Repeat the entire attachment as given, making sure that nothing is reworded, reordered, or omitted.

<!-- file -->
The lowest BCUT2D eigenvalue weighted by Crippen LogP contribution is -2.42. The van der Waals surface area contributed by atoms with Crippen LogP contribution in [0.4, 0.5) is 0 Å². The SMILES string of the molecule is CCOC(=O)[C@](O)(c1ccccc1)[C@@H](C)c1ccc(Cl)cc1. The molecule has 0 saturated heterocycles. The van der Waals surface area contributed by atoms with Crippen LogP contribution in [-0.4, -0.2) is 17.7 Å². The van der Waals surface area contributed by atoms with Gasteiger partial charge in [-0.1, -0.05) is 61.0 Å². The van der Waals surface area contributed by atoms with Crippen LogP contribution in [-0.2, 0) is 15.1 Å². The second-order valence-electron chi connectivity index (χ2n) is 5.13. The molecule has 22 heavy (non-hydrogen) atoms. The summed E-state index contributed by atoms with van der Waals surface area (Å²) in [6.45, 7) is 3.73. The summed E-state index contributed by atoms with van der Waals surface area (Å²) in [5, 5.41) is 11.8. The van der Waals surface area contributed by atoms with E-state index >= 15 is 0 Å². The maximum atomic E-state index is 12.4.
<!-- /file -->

The lowest BCUT2D eigenvalue weighted by Crippen LogP contribution is -2.42. The van der Waals surface area contributed by atoms with Crippen LogP contribution in [0.4, 0.5) is 0 Å². The SMILES string of the molecule is CCOC(=O)[C@](O)(c1ccccc1)[C@@H](C)c1ccc(Cl)cc1. The molecule has 0 saturated heterocycles. The van der Waals surface area contributed by atoms with Crippen LogP contribution in [-0.4, -0.2) is 17.7 Å². The van der Waals surface area contributed by atoms with Gasteiger partial charge in [-0.1, -0.05) is 61.0 Å². The van der Waals surface area contributed by atoms with Crippen LogP contribution in [-0.2, 0) is 15.1 Å². The second-order valence-electron chi connectivity index (χ2n) is 5.13. The molecule has 22 heavy (non-hydrogen) atoms. The summed E-state index contributed by atoms with van der Waals surface area (Å²) in [6.45, 7) is 3.73. The summed E-state index contributed by atoms with van der Waals surface area (Å²) in [5, 5.41) is 11.8. The van der Waals surface area contributed by atoms with E-state index >= 15 is 0 Å². The maximum atomic E-state index is 12.4.